Nexus 7 leaves Google with razor-thin profit margin

Analysts estimate that Google's first branded tablet will generate very little income per device. What will make the tablet a profitable venture?
Written by Charlie Osborne, Contributing Writer

Google's first branded tablet was bound to rouse the interest of analysts across the globe, as well as appeal to consumers. Combine that with a bargain-rate price of $199 and curiosity becomes surprise.  


Can Google make a fair profit margin on the device, which was announced last week for preorder? Or is the price tag on the Internet giant's first tablet model, the Nexus 7, based on gaining a customer base rather than profit margin?

This is where hardware specialists come in. Research firm UBM TechInsights recently came up with a preliminary cost estimate of $184 per device, which covers components and assembly of the Google tablet.

If we compare this to an estimate of $153 for the identically priced Kindle Fire, the story becomes more intriguing. $199 for a tablet, which would make the company a measly $15 in profit; and the Kindle Fire, which makes $46 a head.

So why do it? It's possible that the Nexus 7 has been designed to either snatch away the consumers who are buying Kindle Fires or Barnes & Noble's Nook tablets, or lure enough of a market share that constructing additional revenue streams based on the use of the tablet becomes worthwhile.

Google is paying more for the hardware, which correlates reasonably with the list of features that are more advanced than either the Amazon or Barnes & Noble's devices. More expensive components, potentially a better customer experience, and you pave the way for stealing a decent share in the tablet market.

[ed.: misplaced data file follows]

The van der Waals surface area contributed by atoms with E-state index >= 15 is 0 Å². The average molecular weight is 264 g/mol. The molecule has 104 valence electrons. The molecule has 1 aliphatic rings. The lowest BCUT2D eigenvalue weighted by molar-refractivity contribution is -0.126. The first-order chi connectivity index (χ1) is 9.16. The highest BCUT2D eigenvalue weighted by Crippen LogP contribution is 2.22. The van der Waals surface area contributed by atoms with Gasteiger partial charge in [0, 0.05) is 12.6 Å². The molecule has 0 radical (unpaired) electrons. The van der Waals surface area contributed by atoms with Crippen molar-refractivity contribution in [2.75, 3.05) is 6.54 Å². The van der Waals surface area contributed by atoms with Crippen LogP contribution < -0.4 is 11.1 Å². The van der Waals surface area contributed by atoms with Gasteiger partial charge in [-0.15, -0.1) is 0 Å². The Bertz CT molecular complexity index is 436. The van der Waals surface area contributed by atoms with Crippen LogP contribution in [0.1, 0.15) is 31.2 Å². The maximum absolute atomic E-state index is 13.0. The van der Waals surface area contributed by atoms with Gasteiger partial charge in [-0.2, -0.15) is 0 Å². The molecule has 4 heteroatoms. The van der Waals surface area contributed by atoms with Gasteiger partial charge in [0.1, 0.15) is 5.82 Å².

Combine this with a name like Google, and you may be betting on the winning horse.

So, how does Google's Nexus 7 compare to Amazon's Kindle Fire tablet? The higher resolution display of 1,280 x 800 in comparison to the Kindle Fire's 1,024 x 600 is a plus. However, increase the resolution, increase the price. UBM placed this figure at $49, in comparison to $35 for the rival tablet.

It also includes a front-facing 1.2 megapixel camera for video chat, through Skype or Google+, which the Kindle Fire lacks. Not great for snapshots, but still a step up on the identically priced Kindle, which has no such capabilities. The tablet will also include Bluetooth and GPS features; seemingly emphasizing near-field communications.

Once you begin bolting on advanced features, it stands to reason you would need a boost in power and processing. Google chose a quad-core Nvidia Tegra 3 chip that includes four central processor cores -- and an additional fifth for basic housekeeping chores. The dual processor used in the Kindle Fire stands at $18 -- Google's multichip set costing an additional $7 per tablet.

If the estimated cost of construction proves sound, then the Nexus 7 must be intended for use in other ways to claw back some of the potential lost profit margin Google has established for itself. What has the company chosen? According to reports, online advertising revenues will make up the shortfall. In comparison, Amazon relies on downloaded, purchased content -- and does well by it.

Both of these lower-end tablets will generate revenue through additional content and services, whether through advertising or downloadable content.

In comparison, Apple has the high-end tablet market in the bag -- through intense hardware development, UBM pegs Apple's estimated cost of production at $278, generating profit of $171 per device on a $499 iPad.

This post was first posted on CNET.

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